Interview // Dobby & The Rise of Aboriginal Hip-Hop

Dobby, real name Rhyan Clapham, is an up-and-coming MC hailing from rural NSW. He has an infectious presence and represents a new wave of homegrown hip-hop carving out a unique voice and perspective for First Nations People in an increasingly globalised music sphere.

His mission is to spread messages of positivity and empowerment not only through his music but also through intellectual engagement. He advocates for Indigenous issues such as land rights, and also participates in lectures and seminars, even publishing findings in respected academic journals. You can read his work with UNSW Indigenous Studies lecturer Ben Kelly on “The Rise of Aboriginal Hip-Hop” here.

Partnering with 4ESydney, Dobby performed as part of the festival’s digital livestream program earlier this month. He brought an undeniable energy and charisma to the stage despite only performing to a skeleton crew of cameramen and festival staff.

We caught up with the MC to pick his brain on what makes him tick , his major WARRANGU River project, and the personal histories he shares and advocates for in his music.

Introduce yourself! Who is Dobby and how long have you been making music for? (Also, why Dobby? 😀 )
I’m DOBBY, a Murrawarri and Filipino drummer and rapper! My nickname throughout primary school was DOBBY and it just kinda stuck!

Who are your main sources of inspiration?
I seek inspiration from a whole bunch of artists across music, activism, comedy, film… right now I’m inspired by Jim Carey, Dave Chapelle, Mac Miller, Beyoncé, Bill Withers, Denzel Curry, Thelma Plum to name a few.

Tell us more about your Warrangu heritage [sic]. You can hear some of those influences in your music. Is that something you do consciously or it just comes naturally for you?
I’m a descendant of the Murrawarri peoples of Weilmoringle NSW. My grandmother was born and raised in Brewarrina, Ngemba country 1 hour south, which is the meeting place of 8 different tribes including the Murrawarri peoples.

WARRANGU means the river, any river, water source. Lately our communities have been speaking out about the injustice of over-irrigation by cotton farms that have been the result of our dry riverbeds throughout the Murray Darling Basin. I’ve been using music to raise awareness of this ongoing criminal activity.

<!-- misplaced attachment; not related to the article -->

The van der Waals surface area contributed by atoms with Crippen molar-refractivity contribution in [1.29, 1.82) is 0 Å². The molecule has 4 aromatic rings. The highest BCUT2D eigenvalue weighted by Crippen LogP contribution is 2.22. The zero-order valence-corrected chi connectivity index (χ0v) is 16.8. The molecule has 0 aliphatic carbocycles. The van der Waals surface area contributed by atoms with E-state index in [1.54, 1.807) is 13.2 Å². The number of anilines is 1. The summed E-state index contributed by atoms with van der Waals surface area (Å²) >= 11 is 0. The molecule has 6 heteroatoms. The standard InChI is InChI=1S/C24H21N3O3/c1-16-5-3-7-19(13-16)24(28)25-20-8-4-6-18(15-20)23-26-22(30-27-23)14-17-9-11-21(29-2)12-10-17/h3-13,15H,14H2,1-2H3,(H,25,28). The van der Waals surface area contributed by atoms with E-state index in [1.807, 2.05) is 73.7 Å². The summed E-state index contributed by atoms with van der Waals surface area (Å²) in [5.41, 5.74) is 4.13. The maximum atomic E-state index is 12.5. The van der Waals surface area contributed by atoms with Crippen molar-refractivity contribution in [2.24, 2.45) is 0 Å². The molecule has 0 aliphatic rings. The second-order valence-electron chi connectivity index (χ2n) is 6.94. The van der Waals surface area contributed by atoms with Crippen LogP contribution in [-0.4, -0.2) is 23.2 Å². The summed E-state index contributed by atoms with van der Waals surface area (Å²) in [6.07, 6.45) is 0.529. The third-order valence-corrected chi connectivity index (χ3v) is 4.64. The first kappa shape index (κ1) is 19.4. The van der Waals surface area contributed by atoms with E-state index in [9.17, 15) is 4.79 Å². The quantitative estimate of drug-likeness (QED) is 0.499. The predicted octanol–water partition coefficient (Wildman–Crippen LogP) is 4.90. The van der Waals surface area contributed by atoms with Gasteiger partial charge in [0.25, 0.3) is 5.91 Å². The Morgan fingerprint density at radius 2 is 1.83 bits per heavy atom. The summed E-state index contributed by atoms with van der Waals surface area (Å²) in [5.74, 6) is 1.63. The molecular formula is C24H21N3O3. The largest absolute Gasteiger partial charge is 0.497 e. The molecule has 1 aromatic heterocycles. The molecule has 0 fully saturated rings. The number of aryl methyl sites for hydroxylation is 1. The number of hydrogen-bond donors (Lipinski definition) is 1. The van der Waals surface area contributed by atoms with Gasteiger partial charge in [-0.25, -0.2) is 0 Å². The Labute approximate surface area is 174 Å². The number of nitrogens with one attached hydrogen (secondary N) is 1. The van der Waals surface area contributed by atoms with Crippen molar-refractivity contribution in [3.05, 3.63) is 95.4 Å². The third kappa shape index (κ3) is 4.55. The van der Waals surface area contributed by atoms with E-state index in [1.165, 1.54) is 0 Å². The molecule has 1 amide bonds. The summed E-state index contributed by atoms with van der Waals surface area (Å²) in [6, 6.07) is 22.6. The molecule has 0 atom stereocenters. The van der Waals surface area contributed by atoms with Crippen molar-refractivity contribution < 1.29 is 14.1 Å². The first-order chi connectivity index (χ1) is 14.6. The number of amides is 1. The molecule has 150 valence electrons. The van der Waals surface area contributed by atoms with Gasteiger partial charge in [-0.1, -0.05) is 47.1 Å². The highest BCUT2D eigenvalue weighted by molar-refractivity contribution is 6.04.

There are crucial narratives in communities
that engage in hip-hop that have for too long been overlooked.


You’re published in academia about Aboriginal issues and identity. Why is it important for you to present these ideas on an academic level?
I need hip-hop and Academia bridged closer together. There are crucial narratives in communities that engage in hip-hop that have for too long been overlooked and fallen on deaf ears.

Tell us about the Warrangu River project!
WARRANGU; River Story is an 8-song project in collaboration with Brad Steadman, a Ngemba man with extensive Cultural knowledge of the area and it’s surroundings. Throughout the project he shares important lessons with me as we walk the dry riverbed of the Bogari (Bogan) river in Gongolgon NSW.

When did you get involved with 4E Sydney?
I performed as part of 4ESydney in 2016 which is when I met the founder of the festival Vyvienne (you can read our interview with Vyvienne here)! Since then I’ve been working with and performing for 4ESydney. I’m really excited to see this festival driving ahead in response to these otherworldly events.

What do you hope people can take away from the conference/digital event?  What do you hope to bring to it?
I hope we are an example of resilience. Artists, keep creating, performers keep doing what you do! Music is spirit! Music is medicine!

How have you seen Australia’s attitude to hip-hop change in the past few years? Do you think this will have an impact on white Australia’s relations with Indigenous culture?
Immensely! I’m so excited to see so many artists emerging and breaking the conventional norms of this industry. And with that, the narrative is changing! I’m seeing our mob breaking these barriers too, and with that, the stereotypes, the supposed fear, people are starting to listen and learn!

What’s next in your career?
I have a bunch of projects I’m working on behind the scenes, and hopefully in 90 days we’ll put on a big release party!


4ESydney is a digital HipHop and Culture event from Western Sydney to the world. Their full program extends from April to September 2020 and includes performances, workshops, panel discussions and more. Check out their website for more details.

Published by Kevin Loo

Live, laugh, stare into the existential void, love

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